This page is part of the web mail archives of SRFI 67 from before July 7th, 2015. The new archives for SRFI 67 contain all messages, not just those from before July 7th, 2015.
On Thu, 9 Jun 2005, Jens Axel Søgaard wrote:
Per Bothner wrote:Sebastian Egner wrote:> The default compare for vectors is unusual, and more critically it is > incompatible with the default compare for lists and strings. > The latter are both lexicographic compare. Correct. In this SRFI, vectors are compared first by length and then lexicographically by default.Do you have any examples or use cases or algorithms that are simpler when using this "natural order"? What prior art is there for using this order?As Sebastian argues, there not 1 natural order of vectors, but the ordering in the srfi is /a/ natural order. A concrete example is the sorting of polynomials: x^3 > x^2 + 1 > x^2 > 42 A concrete representation in terms of vectors yields: #(3 0 0 0) > #(2 0 1) > #(2 0 0) > #(42)
It is clear that there are some uses of vectors for which the SRFI's default-compare is more useful. But there are also uses of vectors (e.g., as a sequence representation) for which using the same default-compare as for lists is more useful (For example, I occasionally find myself flipping a string into a vector-of-characters representation. If I were to sometime sort them in that representation, I doubt I'd remember why they weren't matching up with the string-sorted ones! I don't sort vectors often enough to remember that they compare strangely.)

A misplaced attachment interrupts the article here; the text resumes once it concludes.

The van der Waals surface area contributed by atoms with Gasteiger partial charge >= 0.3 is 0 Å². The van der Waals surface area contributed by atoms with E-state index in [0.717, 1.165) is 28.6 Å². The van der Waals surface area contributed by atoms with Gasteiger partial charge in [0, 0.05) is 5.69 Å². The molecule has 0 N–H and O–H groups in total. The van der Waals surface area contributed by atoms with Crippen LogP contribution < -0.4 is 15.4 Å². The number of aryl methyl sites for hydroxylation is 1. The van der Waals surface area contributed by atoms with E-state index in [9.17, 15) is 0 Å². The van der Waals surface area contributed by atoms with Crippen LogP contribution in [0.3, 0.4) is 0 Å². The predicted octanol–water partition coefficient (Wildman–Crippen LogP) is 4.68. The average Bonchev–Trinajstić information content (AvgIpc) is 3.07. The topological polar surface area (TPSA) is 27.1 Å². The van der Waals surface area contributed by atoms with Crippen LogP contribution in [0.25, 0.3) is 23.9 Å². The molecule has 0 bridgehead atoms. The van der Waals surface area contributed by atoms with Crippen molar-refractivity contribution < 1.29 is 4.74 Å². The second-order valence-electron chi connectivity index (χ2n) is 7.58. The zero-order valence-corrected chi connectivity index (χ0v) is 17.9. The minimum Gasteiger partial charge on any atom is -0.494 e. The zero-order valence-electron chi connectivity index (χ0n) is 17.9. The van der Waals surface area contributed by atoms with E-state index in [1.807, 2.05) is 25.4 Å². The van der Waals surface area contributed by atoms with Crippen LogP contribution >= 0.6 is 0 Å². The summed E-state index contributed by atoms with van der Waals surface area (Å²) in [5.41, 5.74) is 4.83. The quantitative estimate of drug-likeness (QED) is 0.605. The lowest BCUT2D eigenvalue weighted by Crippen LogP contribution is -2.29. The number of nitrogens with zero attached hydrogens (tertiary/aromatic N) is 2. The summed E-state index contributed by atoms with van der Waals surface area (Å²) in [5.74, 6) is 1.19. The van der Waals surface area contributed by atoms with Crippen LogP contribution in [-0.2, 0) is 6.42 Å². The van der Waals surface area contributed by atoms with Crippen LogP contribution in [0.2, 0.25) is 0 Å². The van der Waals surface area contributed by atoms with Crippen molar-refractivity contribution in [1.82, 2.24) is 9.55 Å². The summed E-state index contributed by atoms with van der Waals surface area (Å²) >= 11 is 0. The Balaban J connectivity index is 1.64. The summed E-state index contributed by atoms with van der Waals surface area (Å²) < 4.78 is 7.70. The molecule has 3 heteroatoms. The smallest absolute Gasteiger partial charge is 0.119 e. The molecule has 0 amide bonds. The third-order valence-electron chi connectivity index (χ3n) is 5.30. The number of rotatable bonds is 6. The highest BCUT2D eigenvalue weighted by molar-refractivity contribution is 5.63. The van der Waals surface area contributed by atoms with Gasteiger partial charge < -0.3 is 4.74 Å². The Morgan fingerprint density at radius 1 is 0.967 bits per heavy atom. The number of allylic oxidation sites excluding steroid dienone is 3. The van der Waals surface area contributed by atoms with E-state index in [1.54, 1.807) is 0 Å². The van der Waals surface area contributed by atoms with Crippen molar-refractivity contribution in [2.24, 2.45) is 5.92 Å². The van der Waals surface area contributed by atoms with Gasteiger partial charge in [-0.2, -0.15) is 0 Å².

In sum, I expect the extra cognitive load of explaining why and remembering that:
(vector-compare x y) is so much different than: (list-compare (vector->list x) (vector->list y)) is just not worth it.Hence, I, too, would prefer using lexicographic comparison for all sequence types. It's easier to explain and to remember.
-- Donovan Kolbly ( d.kolbly@xxxxxxxxxxx ( http://www.rscheme.org/~donovan/